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Thursday, January 15, 2015

Boards Of Canada: Twoism


1) Sixtyniner; 2) Oirectine; 3) Iced Cooly; 4) Basefree; 5) Twoism; 6) Seeya Later; 7) Melissa Juice; 8) Smokes Quantity.

The full, unabridged discography for Boards Of Canada begins at least as early as Catalog 3, a tape-only recording produced circa 1987; Twoism, an EP released on tape and vinyl in 1995, is usually counted as the beginning of a «proper» recording career, since it was the only one of these early releases to have been later reissued in CD format. In any case, there's hardly any need to seek out those early rarities unless one is a seriously specialized fan of Michael Sandison and his slightly younger brother Marcus Eoin Sandison, and I am not, so...

Anyway, here is the deal. Melodically, Twoism is Brian Eno: minimalist electronic music with a deeply conservative harmonic structure — deconstructed Bach on transistors. The melodies are pretty, moody, and may create a feeling (perhaps illusionary) of serious depth with very limited means. However, the more precise genre is «chill-out», since on top of these ambient melodies we get dance beats, indicating practical club and party usage. (One of the tracks even bears the title of ʽIced Coolyʼ, as if they were inviting us to pigeonhole them). Subsequently, there are several possible responses: (a) ignore the beats and enjoy the atmospheric melodies; (b) ignore the atmospheric melodies and kick in to the beats; (c) try to kick in to the beats and enjoy the atmospheric melodies at the same time; (d) kill somebody because you find options (a) and (b) mutually exclusive and totally ruining your day.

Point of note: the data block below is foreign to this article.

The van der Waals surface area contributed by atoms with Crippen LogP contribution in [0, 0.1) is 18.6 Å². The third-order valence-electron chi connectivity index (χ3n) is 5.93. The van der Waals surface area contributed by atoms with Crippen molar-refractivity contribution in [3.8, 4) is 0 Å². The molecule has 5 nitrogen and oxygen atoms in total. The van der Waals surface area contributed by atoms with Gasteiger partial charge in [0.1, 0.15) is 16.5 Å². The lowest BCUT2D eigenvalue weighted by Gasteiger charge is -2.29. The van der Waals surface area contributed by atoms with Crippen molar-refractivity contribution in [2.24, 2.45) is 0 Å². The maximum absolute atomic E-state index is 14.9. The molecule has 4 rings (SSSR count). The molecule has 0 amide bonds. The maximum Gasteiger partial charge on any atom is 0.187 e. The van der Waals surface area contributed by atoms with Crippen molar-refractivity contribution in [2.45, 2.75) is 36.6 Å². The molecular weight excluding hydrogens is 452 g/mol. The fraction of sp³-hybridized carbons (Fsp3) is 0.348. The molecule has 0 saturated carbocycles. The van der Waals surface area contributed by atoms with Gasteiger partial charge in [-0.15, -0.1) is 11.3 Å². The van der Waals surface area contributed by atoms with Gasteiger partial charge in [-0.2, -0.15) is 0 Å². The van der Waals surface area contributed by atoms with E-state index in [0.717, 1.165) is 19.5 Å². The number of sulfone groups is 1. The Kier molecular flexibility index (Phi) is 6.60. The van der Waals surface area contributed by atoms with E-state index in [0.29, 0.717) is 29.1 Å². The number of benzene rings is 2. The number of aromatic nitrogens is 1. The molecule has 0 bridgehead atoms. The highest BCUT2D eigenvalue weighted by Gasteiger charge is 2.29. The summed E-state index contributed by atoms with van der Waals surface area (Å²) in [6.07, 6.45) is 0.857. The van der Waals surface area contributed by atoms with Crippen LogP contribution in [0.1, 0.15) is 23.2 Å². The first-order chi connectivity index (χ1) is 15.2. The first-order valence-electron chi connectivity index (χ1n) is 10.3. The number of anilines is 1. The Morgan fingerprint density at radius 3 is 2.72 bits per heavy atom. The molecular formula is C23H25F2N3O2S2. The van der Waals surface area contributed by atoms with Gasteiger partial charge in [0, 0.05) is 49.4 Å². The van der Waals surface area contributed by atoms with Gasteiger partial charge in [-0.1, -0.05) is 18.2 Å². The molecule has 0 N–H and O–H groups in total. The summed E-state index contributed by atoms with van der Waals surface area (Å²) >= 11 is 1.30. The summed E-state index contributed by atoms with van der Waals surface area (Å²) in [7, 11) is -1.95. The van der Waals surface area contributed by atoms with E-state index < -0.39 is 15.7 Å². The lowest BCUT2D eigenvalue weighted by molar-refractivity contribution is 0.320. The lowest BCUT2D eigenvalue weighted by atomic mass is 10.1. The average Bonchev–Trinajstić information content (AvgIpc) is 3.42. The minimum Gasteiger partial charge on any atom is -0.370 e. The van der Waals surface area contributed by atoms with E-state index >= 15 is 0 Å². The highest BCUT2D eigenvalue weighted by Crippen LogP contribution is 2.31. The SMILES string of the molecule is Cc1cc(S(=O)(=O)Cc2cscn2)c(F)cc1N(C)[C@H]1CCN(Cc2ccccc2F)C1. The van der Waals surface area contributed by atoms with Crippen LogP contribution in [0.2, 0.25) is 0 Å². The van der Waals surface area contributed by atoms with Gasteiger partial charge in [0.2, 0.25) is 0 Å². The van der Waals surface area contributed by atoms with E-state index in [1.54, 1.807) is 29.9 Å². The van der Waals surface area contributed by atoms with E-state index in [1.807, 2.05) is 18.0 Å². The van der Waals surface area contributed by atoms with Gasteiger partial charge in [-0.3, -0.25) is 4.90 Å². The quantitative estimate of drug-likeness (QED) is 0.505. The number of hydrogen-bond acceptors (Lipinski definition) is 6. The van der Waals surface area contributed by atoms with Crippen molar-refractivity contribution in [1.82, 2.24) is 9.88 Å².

Perhaps I am not all that qualified to make a comprehensive judgement here, but, honestly, I find myself closer to category (d) than the other three ones. I do not enjoy, nor really «get» the idea to combine music whose essence is so static and contemplative with programmed robotic beats whose essence is thoroughly dynamic and energetic. Contrasts and oppositions can be cool as heck in all forms of art, but this particular one I find irritating. Every once in a while, the beats disappear for a short spell, and I get to enjoy the duo's pretty (though, at this stage at least, not particularly innovative) iceberg-cold textures on their own, but very quickly, they reappear — and for a guy who has relatively little interest in dancing, well...

Sometimes they get a dark trip-hop groove going on, reminiscent of Portishead (ʽSeeya Laterʼ), with a deeply serious bassline giving more substance to the beat, but in those cases, the electro­nic canvas itself becomes a little more agitated, as the synthesizer loops are arranged in mini-crescen­dos and you can imagine the two background parts representing a calm sea with a host of scree­ching seabirds hovering over it. (Then the rhythm section could be your boat, calmly, but sternly crossing the waters). That's okay, but most of the time (ʽSixtyninerʼ, ʽOirectineʼ, etc.) the beats add nothing and detract from everything.